But when Jesus appeared and John bore witness to Him, the teaching of the Pharisees was so directly contradictory that, even if the signs of His coming had not been forgotten by them, they would certainly not have made them known. Herod's reign and the Roman yoke had so involved them in quarrels and intrigues that their taste for spiritual things was weakened. They did not esteem John's testimony, and they soon forgot him after he was beheaded. They cared little for the teaching and miracles of Jesus, and their ideas of the Prophets and the Messiah were altogether erroneous. It is not surprising, there­fore, that they so shamefully treated Jesus, and put Him to death, that they disavowed His Resurrection, the wonderful signs that followed it, and even the fulfillment of His prophecy respecting the destruc­tion of Jerusalem. Nor is it to be wondered at that they neglected the signs that heralded His advent, since He had not at that time either taught or wrought miracles. Were the blindness, the obduracy of these men not so incomprehensibly great, could it have lasted even to this day?

John Promised to Zachary

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When I go over the Way of the Cross in Jerusalem of the present day, I frequently see under a certain ruined building a large vault, or many adjoining vaults, which are partly fallen in and filled with water. Standing in the midst of the water, which rises almost to a level with it, is a table. From the cen­ter of the table to the roof of the vault, rises a pil­lar around which are hung little coffers filled with rolls of writings. Under the table also I saw rolls lying in the water. Perhaps these vaults were once burial places. They lie under Mount Calvary. I think the ruined building is the house wherein Pilate once dwelt, and the treasure will after some time be dis­covered.

13. John Promised to Zachary

I saw Zachary conversing with Elizabeth. He was telling her how sad he was because his turn to offer sacrifice in the Temple was drawing near, and how he dreaded the contempt that would there await him on account of his being childless. Zachary went twice a year to the Temple. He did not live at Hebron itself, but at a place called Juta about fifteen minutes' walk from Hebron. The ruins of former buildings still lay between the two places, leading one to fancy that they had once been connected. Many such ruins were to be found on the other side of Hebron, for the place was once as large as Jerusalem. At Hebron dwelt priests of a lower degree; in Juta, those of a higher rank. Zachary seemed to be the Superior of them all. He and Elizabeth were regarded with extraordinary veneration from the fact of both having descended in a direct line from the race of Aaron.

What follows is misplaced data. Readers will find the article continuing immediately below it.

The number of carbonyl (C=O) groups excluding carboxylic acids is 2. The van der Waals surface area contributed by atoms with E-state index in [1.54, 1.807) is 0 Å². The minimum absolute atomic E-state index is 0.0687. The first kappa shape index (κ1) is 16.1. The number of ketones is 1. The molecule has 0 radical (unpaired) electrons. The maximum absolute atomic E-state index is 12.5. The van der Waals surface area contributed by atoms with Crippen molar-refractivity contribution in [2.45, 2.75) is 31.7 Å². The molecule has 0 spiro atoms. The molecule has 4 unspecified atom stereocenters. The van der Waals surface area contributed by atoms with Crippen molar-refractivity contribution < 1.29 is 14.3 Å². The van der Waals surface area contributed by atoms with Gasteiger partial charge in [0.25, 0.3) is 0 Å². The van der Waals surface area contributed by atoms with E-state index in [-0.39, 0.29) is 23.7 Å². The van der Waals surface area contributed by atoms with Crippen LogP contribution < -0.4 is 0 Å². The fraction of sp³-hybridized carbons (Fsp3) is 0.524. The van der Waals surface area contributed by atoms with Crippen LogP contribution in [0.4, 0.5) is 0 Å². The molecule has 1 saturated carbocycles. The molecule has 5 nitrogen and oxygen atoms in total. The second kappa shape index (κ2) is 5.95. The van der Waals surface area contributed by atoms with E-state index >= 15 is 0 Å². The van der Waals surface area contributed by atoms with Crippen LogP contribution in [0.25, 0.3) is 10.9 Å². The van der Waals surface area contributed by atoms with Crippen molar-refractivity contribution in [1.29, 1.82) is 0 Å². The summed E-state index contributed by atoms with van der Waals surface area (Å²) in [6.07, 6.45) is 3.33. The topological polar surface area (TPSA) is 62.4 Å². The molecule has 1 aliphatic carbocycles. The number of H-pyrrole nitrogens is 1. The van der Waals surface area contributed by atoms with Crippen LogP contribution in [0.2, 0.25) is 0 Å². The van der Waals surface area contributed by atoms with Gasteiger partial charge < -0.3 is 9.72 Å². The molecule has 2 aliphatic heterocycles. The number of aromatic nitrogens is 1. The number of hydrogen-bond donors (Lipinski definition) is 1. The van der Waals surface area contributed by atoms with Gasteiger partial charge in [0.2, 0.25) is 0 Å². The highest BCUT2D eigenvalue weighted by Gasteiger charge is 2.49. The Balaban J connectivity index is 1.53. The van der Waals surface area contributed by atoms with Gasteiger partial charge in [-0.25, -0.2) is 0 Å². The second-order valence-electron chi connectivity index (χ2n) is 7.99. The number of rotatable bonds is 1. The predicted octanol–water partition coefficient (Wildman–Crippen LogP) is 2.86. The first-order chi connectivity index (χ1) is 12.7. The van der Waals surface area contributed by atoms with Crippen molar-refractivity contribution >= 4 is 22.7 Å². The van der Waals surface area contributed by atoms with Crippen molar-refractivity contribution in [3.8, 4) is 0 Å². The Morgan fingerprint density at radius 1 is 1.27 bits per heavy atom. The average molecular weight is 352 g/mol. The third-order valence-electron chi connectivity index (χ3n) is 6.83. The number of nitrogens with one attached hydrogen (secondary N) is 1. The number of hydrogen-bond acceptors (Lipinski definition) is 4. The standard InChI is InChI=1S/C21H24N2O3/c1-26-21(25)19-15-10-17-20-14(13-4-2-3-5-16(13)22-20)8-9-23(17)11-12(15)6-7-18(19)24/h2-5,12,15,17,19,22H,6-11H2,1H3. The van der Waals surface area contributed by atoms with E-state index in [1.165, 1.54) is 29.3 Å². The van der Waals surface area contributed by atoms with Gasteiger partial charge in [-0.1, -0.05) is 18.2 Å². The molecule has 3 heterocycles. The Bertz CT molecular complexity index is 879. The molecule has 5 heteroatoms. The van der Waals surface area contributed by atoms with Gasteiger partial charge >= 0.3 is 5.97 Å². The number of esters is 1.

I saw Zachary with many people of this locality, going to a little property that he owned in the neigh­borhood of Juttah.1 It consisted of a house, an orchard,

1. Juta.

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Life of Jesus Christ

 and a spring. I saw him there also with the Holy Family at the time of Mary's Visitation. At the period of which I am speaking, Zachary was teaching the people and praying with them. It seemed to be a preparation for a feast. He told them of his great dejection, and of his presentiment that something remarkable was going to happen to him.

Again I saw Zachary with the same people going to Jerusalem, where he had to wait four days before his turn to sacrifice came round. Until that time, he prayed in the forepart of the Temple. At last when his turn came, he went into the sanctuary outside the entrance to the Holy of Holies. The roof over the altar of incense was opened so that the sky could be seen. The priest offering sacrifice was not visible to those outside. A partition concealed him, but the smoke of the incense could be seen rising. I think Zachary told the other priests that he must be left alone, for I saw them leaving the sanctuary. Zachary went into the Holy of Holies where it was dark. It appeared to me that he took the Tables of the Law out of the Ark of the Covenant, and laid them upon the golden altar of incense. When he kindled the incense, I saw to the right of the altar a light com­ing down on him and in it a luminous figure. Zachary, frightened, stepped back and sank, as if in ecstasy, at the right side of the altar. The angel raised him up and spoke some words to him. Zachary replied. Then I saw something like a ladder let down from Heaven, and two angels ascending and descending to him. One took something from him; but the other—after Zachary had opened his garment—inserted a shining little body in his side. Zachary had become dumb. I saw him before leaving the Holy of Holies, writing on a little tablet that lay there. This tablet he sent at once to Elizabeth, who likewise had had a vision at that same hour.

I saw that the people outside were troubled and anxious on account of Zachary's remaining so long

Life of Jesus Christ by Anne Catherine Emmerich
1774-1824
Vol 1

This document is: ACE_1_0161